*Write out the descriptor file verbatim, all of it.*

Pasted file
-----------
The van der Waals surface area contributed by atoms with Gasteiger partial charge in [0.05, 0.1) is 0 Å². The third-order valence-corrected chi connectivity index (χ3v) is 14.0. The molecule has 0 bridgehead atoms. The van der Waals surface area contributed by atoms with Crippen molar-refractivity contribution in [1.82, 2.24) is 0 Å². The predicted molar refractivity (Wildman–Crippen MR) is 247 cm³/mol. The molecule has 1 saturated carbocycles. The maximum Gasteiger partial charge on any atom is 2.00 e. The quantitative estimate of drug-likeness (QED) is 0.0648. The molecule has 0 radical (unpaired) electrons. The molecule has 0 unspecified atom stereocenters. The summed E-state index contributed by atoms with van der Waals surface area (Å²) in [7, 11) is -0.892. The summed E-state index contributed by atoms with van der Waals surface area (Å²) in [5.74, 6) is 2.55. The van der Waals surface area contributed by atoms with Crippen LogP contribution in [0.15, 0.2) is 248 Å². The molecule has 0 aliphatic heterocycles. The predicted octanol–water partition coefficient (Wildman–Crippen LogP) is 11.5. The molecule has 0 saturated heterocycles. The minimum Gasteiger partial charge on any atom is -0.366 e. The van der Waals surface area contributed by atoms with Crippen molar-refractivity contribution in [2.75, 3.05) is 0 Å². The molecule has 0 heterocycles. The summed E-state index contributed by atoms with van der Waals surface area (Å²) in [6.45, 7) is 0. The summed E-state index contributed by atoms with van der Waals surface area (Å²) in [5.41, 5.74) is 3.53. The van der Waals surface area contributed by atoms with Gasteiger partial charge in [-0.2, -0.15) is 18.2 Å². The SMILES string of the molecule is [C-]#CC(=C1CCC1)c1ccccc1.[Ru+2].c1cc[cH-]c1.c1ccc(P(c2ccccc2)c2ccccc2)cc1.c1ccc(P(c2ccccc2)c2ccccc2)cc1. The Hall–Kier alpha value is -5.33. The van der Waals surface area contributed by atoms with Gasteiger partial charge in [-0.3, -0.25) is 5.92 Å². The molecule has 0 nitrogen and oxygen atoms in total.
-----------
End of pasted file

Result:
The van der Waals surface area contributed by atoms with Gasteiger partial charge in [0.05, 0.1) is 0 Å². The third-order valence-corrected chi connectivity index (χ3v) is 14.0. The molecule has 0 bridgehead atoms. The van der Waals surface area contributed by atoms with Crippen molar-refractivity contribution in [1.82, 2.24) is 0 Å². The predicted molar refractivity (Wildman–Crippen MR) is 247 cm³/mol. The molecule has 1 saturated carbocycles. The maximum Gasteiger partial charge on any atom is 2.00 e. The quantitative estimate of drug-likeness (QED) is 0.0648. The molecule has 0 radical (unpaired) electrons. The molecule has 0 unspecified atom stereocenters. The summed E-state index contributed by atoms with van der Waals surface area (Å²) in [7, 11) is -0.892. The summed E-state index contributed by atoms with van der Waals surface area (Å²) in [5.74, 6) is 2.55. The van der Waals surface area contributed by atoms with Crippen LogP contribution in [0.15, 0.2) is 248 Å². The molecule has 0 aliphatic heterocycles. The predicted octanol–water partition coefficient (Wildman–Crippen LogP) is 11.5. The molecule has 0 saturated heterocycles. The minimum Gasteiger partial charge on any atom is -0.366 e. The van der Waals surface area contributed by atoms with Crippen molar-refractivity contribution in [2.75, 3.05) is 0 Å². The molecule has 0 heterocycles. The summed E-state index contributed by atoms with van der Waals surface area (Å²) in [6.45, 7) is 0. The summed E-state index contributed by atoms with van der Waals surface area (Å²) in [5.41, 5.74) is 3.53. The van der Waals surface area contributed by atoms with Gasteiger partial charge in [-0.2, -0.15) is 18.2 Å². The SMILES string of the molecule is [C-]#CC(=C1CCC1)c1ccccc1.[Ru+2].c1cc[cH-]c1.c1ccc(P(c2ccccc2)c2ccccc2)cc1.c1ccc(P(c2ccccc2)c2ccccc2)cc1. The Hall–Kier alpha value is -5.33. The van der Waals surface area contributed by atoms with Gasteiger partial charge in [-0.3, -0.25) is 5.92 Å². The molecule has 0 nitrogen and oxygen atoms in total.